Collections > Electronic Theses and Dissertations > Parties in the American Electorate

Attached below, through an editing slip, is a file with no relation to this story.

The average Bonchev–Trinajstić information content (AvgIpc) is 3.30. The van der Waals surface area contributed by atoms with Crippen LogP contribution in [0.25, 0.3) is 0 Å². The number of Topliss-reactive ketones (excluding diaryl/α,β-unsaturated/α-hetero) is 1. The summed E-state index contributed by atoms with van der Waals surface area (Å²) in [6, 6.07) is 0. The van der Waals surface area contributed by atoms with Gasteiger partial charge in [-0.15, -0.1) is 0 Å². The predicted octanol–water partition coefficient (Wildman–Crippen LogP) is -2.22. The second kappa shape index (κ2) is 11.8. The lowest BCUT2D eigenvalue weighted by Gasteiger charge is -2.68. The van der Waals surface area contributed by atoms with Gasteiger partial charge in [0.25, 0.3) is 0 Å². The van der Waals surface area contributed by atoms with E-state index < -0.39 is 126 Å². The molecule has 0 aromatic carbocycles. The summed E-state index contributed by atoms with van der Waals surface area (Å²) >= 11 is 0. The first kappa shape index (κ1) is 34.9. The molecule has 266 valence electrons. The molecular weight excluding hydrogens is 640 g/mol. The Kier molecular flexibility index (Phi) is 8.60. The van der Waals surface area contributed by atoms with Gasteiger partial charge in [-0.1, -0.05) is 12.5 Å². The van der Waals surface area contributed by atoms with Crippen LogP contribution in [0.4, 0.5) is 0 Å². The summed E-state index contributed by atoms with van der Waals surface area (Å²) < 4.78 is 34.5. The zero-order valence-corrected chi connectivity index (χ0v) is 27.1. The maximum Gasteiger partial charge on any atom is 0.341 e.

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Political scientists know a lot about the opinion dynamics of the electorate as a whole, yet relatively little is known about the dynamics of mass parties. Much interesting distinct variation between the parties in the electorate is covered up through aggregation. This dissertation seeks to provide a better understanding of the American political system by incorporating measures of partisan opinion liberalism into distinct theories and models of macro politics. The dissertation project is based on measures of partisan policy mood, which gauge the demand for more or less liberal policy relative to the status quo for Democrats, Republicans, and independents in the electorate from 1951 through 2012. In the first empirical chapter I discuss the collection of these data and the process of creating annual estimates of policy mood for Democrats, Republicans, and independents in the electorate. I also provide an in-depth analysis of the over-time differences between the symbolic and operational ideologies for these three groups. There are clear distinctions between the symbolic and operational ideologies of Republicans and independents in the electorate, but remarkable consistency between these two conceptions of ideology for Democrats. The second empirical chapter applies the thermostatic model of opinion change to Democrats and Republicans in the electorate. The theory predicts similar opinion dynamics for Democrats and Republicans over time. While the findings support the prediction of parallel publics, the mechanism through which Democrats and Republicans respond to change differs; Democrats are responsive to changes in public policy, whereas Republicans are responsive to party control of government. Importantly, it does not appear as though policy significantly contributes to mass party polarization. I wrap up this chapter with a discussion on how the perceptions of policy held by Democrats and Republicans in the electorate can lead to the inference of mass party polarization even when the preferences of both sets of partisans are congruent and stable. The third empirical chapter focuses on representation. I develop a micro theory of partisan representation based on a member of Congress' electoral calculus to develop macro level expectations about policy responsiveness to partisan opinion. The findings indicate that policy is responsive to the opinion of the majority party's mass partisans, while independents and mass partisans of the out-party do not see their preferences translated into public policy. The finding contradicts research on representation of the mass electorate, but adds to the growing literature on the representation of sub-aggregate groups and representational inequality in the electorate.